James’s Musings

thoughts, photography, and geeky stuff
from an unrelentingly curious Silicon Valley entrepreneur

Monetary Policy Is Working—A Little

by James G. Beldock on November 16, 2008

Earlier this week I post­ed some back­ground ma­te­ri­al re­call­ing how re­al in­ter­est rates were neg­a­tive in the mid ’00s, thus in­duc­ing wild/out-of-control bor­row­ing (all of which was look­ing for places to invest—think CDOs). I was plan­ning to use the­se data to back up my sense that the Fed’s re­cent rate cut was at best in­suf­fi­cient (I may still be right) and at worst dan­ger­ous (looks like I was wrong). The lat­est data1 (re­leased on Friday, a few days af­ter I post­ed) show that the Fed is pump­ing un­fath­omable amounts in­to the mon­e­tary base, and it’s just bare­ly keep­ing mon­e­tary sup­ply from falling off the ta­ble.

To get a sense for what the Fed has done re­cent­ly, take a look at the ut­ter­ly un­prece­dent­ed jump in the ad­just­ed mon­e­tary base2:


Your eyes are not de­ceiv­ing you: the Fed has pumped an un­be­liev­able amount of mon­ey in­to the mon­e­tary base. Classic mon­e­tary pol­i­cy at work, right? Well, it’s cer­tain­ly an im­ple­ment out of the clas­sic mon­e­tary pol­i­cy tool­box, but this is an un­prece­dent­ed ac­tion:


Now the crit­i­cal ques­tion: is it work­ing? Well, a lit­tle. In com­par­ison to the mon­e­tary ad­just­ments made af­ter 9/11 to off­set the eco­nom­ic shock, the cur­rent ad­just­ments are three to four times big­ger, but they’ve had a sub­stan­tial­ly small­er im­pact on the broad­er mon­ey sup­ply3:


Compare the two red ar­rows in the sec­ond fig­ure to the or­ange ar­rows in the fig­ure im­me­di­ate­ly above. The ab­solute ad­just­ment to the mon­e­tary base (red ar­rows) in 2001 was some­where be­tween a quar­ter and a third as big as the ut­ter­ly un­prece­dent­ed in­flux the Fed just let loose, but the re­sults (or­ange ar­rows) is bare­ly no­tice­able. What’s go­ing on? The sim­plest ex­pla­na­tion I’ve heard comes from Bob Brinker, who ex­plains that M2 has seen the im­pact of the past two months’ mas­sive evap­o­ra­tion of wealth, while the ab­solute cur­ren­cy (mon­e­tary) base hasn’t. To my eyes, we can there­fore vi­su­al­ize the “spread” be­tween BASE and M2 on the right-hand side above as that very evap­o­ra­tion it­self

Speaking of spreads, it looks like there’s an­oth­er in­di­ca­tor that the Fed’s poli­cies are work­ing a lit­tle. The TED spread4 has im­proved dra­mat­i­cal­ly:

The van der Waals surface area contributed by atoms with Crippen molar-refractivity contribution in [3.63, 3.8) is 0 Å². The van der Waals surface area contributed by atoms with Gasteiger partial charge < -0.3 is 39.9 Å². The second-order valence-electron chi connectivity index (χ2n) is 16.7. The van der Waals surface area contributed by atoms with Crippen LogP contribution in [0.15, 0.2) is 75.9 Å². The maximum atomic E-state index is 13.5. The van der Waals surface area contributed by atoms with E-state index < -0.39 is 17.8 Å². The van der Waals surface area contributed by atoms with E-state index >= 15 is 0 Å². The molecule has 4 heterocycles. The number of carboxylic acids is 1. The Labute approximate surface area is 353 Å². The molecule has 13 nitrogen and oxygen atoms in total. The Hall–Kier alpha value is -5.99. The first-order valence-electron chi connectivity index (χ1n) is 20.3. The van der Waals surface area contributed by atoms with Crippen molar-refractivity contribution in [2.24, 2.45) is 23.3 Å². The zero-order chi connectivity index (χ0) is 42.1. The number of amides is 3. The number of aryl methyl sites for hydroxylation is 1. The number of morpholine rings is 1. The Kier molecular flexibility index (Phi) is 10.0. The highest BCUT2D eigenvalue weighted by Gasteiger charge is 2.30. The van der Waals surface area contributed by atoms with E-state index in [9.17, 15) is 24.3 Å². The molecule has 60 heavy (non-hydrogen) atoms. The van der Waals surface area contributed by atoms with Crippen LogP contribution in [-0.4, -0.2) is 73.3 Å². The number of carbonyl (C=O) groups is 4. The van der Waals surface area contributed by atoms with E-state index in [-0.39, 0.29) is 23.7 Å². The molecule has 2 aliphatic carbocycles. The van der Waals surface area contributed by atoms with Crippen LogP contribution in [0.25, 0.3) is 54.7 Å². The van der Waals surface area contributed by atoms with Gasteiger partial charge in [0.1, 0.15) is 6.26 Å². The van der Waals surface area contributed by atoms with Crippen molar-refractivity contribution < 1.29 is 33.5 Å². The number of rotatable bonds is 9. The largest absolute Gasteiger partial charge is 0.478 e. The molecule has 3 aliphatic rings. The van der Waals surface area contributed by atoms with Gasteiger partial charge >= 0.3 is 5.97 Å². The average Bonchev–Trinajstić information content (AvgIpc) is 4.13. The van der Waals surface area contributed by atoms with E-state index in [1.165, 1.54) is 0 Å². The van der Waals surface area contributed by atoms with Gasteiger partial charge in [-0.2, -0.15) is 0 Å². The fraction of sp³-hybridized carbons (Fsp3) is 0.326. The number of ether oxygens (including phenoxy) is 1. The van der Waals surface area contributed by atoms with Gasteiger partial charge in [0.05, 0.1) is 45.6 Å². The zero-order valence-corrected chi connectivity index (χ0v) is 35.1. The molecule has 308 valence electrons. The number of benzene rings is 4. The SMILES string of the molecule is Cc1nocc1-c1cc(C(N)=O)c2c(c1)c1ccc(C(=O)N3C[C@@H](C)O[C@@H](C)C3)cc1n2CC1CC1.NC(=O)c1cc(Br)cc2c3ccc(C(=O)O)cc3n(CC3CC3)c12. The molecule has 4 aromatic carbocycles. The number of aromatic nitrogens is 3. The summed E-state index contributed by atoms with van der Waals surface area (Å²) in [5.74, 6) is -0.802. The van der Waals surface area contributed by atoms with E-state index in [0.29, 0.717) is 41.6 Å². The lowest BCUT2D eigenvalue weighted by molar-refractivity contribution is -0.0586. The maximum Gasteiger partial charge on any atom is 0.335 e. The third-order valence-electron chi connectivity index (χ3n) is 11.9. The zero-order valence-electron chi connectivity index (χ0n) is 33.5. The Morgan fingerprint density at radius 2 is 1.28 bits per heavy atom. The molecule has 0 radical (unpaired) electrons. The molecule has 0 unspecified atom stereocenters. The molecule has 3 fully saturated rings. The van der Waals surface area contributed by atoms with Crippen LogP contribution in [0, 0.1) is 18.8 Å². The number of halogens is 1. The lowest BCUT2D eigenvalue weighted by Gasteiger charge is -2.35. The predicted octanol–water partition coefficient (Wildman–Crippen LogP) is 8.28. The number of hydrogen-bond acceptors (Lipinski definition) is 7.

Recent TED Spread his­to­ry. 5

All of this points to­wards a sim­i­lar con­clu­sion to the one I hint­ed at in my post ear­lier this week: mon­e­tary pol­i­cy alone isn’t go­ing to solve this prob­lem. A so­lu­tion will re­quire some time and some fis­cal policy—both of which will have to wait for the end of the lame-duck pe­ri­od and thus for 2009.

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  1. the St. Louis Fed re­ports most of its ma­jor mon­ey sup­ply “ob­ser­va­tions” every week, on Fridays []
  2. the Fed se­ries is called “BASE” and you can find it, and the rest of the mea­sures (“se­ries”) I am re­fer­ring to in this post on FRED at http://research.stlouisfed.org/. The BASE data, for ex­am­ple, can be found at http://research.stlouisfed.org/fred2/series/BASE. []
  3. as mea­sured by a dif­fer­ent Fed se­ries, called M2, which is phys­i­cal cur­ren­cy (M0) plus de­mand de­posits such as check­ing (M1) plus all man­ner of time de­posits (sav­ings, CDs, etc.). For an ex­pla­na­tion of the var­i­ous mon­ey sup­ply mea­sures, see http://en.wikipedia.org/wiki/Money_supply. []
  4. dif­fer­ence be­tween LIBOR and the 91-day Treasury Bill, rough­ly in­di­cat­ing the price of the cred­it sup­ply []
  5. source: Bloomberg, http://www.bloomberg.com/apps/cbuilder?ticker1=.TEDSP%3AIND []
Bill A. November 16, 2008 at 9:04 pm

This is a really great analysis, beautifully presented. I have been wondering about this. Thanks!

James G. Beldock November 18, 2008 at 11:32 pm

Hey, Bill. Thanks for your feedback! Hope to see you around these parts soon again!

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